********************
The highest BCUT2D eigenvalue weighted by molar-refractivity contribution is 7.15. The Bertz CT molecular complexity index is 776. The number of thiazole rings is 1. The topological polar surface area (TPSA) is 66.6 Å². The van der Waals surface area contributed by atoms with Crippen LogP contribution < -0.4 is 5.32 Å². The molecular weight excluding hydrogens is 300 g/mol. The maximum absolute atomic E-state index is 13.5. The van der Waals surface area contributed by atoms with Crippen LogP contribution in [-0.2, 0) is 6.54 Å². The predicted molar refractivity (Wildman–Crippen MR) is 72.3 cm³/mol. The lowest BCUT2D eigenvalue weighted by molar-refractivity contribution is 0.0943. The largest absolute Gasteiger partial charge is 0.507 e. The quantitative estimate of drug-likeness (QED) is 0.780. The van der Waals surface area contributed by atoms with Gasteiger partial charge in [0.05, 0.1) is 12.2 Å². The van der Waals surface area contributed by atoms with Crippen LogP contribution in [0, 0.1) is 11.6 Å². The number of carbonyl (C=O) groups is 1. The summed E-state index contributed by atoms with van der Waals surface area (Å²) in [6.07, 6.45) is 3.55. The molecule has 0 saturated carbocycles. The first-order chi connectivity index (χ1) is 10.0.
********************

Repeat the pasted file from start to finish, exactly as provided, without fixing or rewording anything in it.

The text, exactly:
The highest BCUT2D eigenvalue weighted by molar-refractivity contribution is 7.15. The Bertz CT molecular complexity index is 776. The number of thiazole rings is 1. The topological polar surface area (TPSA) is 66.6 Å². The van der Waals surface area contributed by atoms with Crippen LogP contribution < -0.4 is 5.32 Å². The molecular weight excluding hydrogens is 300 g/mol. The maximum absolute atomic E-state index is 13.5. The van der Waals surface area contributed by atoms with Crippen LogP contribution in [-0.2, 0) is 6.54 Å². The predicted molar refractivity (Wildman–Crippen MR) is 72.3 cm³/mol. The lowest BCUT2D eigenvalue weighted by molar-refractivity contribution is 0.0943. The largest absolute Gasteiger partial charge is 0.507 e. The quantitative estimate of drug-likeness (QED) is 0.780. The van der Waals surface area contributed by atoms with Gasteiger partial charge in [0.05, 0.1) is 12.2 Å². The van der Waals surface area contributed by atoms with Crippen LogP contribution in [0, 0.1) is 11.6 Å². The number of carbonyl (C=O) groups is 1. The summed E-state index contributed by atoms with van der Waals surface area (Å²) in [6.07, 6.45) is 3.55. The molecule has 0 saturated carbocycles. The first-order chi connectivity index (χ1) is 10.0.